It’s not quite up there with Glasto but MRS Impact – the Market Research Society’s annual conference – is often a highlight in the calendar for researchers, advertisers and brands alike.

This year was no exception. Themed around ‘Innovation, Inspiration and Integration’, there was an emphasis on the importance of diversity and inclusion in the big business agenda. This made a welcome change from last year’s fascination with Brexit.

The financial services sector, for one, demonstrated a clear concern with everything from the gender pay gap to the representation of minorities within advertising.

Ros King, Director of Marketing Innovation and Communications at Lloyds Banking Group was particularly articulate on the subject, sharing with the audience the process behind the successful ‘By Your Side’ campaign – a 60-second ad spot, running on TV alongside digital, print and outdoor, reiterating the group’s support for British people and communities.

She also shared the business rigour behind what could be otherwise viewed as an advertising ploy. Her advice?

Expect backlash – but know you’re doing the right thing.

One anecdote involved a far right group threatening to boycott Lloyds as a result of their advertising showing a man proposing to his (male) partner. Their response was to give full and clear details to the customer on the steps they needed to take to close their accounts.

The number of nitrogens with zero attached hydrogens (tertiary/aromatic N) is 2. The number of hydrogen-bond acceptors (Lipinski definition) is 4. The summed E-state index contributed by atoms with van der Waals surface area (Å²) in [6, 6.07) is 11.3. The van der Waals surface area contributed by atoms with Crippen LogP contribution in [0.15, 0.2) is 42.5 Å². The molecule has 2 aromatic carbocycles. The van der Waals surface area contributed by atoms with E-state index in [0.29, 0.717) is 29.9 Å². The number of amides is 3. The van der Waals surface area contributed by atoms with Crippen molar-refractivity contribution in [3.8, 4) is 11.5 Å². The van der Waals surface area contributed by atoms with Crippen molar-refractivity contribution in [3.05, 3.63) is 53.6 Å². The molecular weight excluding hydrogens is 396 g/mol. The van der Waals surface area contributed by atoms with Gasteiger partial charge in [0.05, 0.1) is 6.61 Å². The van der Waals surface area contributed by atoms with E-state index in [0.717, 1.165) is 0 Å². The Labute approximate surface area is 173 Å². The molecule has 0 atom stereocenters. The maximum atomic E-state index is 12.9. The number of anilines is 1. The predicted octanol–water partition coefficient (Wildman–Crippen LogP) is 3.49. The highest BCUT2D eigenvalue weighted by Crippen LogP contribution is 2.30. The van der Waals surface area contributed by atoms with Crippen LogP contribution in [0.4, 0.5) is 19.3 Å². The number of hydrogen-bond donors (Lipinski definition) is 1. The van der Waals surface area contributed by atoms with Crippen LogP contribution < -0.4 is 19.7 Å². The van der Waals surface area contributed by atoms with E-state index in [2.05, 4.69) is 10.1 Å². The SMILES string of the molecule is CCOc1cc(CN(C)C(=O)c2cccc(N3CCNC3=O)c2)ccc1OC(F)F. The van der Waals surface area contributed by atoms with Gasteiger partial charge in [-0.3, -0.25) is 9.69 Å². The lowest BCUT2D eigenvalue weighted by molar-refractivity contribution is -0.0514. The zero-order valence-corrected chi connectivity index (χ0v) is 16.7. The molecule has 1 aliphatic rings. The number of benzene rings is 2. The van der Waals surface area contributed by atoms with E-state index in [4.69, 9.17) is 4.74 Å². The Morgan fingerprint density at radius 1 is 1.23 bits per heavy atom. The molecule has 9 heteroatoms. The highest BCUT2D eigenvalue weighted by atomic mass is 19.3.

Another brand which showcased an interesting use of ‘real people’ was BT Group. They outlined how the use of ethnographic research amongst the ‘fringes’ of modern Britain allowed them to create a storybook based on real events, from the Muslim family’s Eid trip a funfair through to a grandad who spent his entire day Skyping his grandson. These heart-warming stories are the basis for their new brand creatives, and are ultimately driving the brand back into the nation’s affections.

Be authentic – and tell a story.

This was also the approach Lucozade took with their Anthony Joshua creative back in 2017 ahead of his Klitschko fight. Rather than use their sponsorship in a traditional sense they spent a weekend in Dubai with AJ and his family, and realised that his story was not just his success as an athlete but the relationship he has with his mother, and how that has shaped him as a man.

The execution was a roaring success, earning the creative team two Cannes Lion awards and boosting sales of Lucozade Sport significantly.

Great brands focus on product benefits not human deficits.

This came from a participant in Flamingo & The Age of No Retirement’s study into the relationship between age and design principles. While attitude still overrides demographic, the idea that brands should direct their attention to what they can give the world (rather than negatively framing their audience as needing improving) was an interesting sentiment.

One thing is certain. Diversity is an agenda which isn’t going away. From levelling the gender playing field to representing all walks of life in communications, it is no longer a token effort – but a business and brand imperative.

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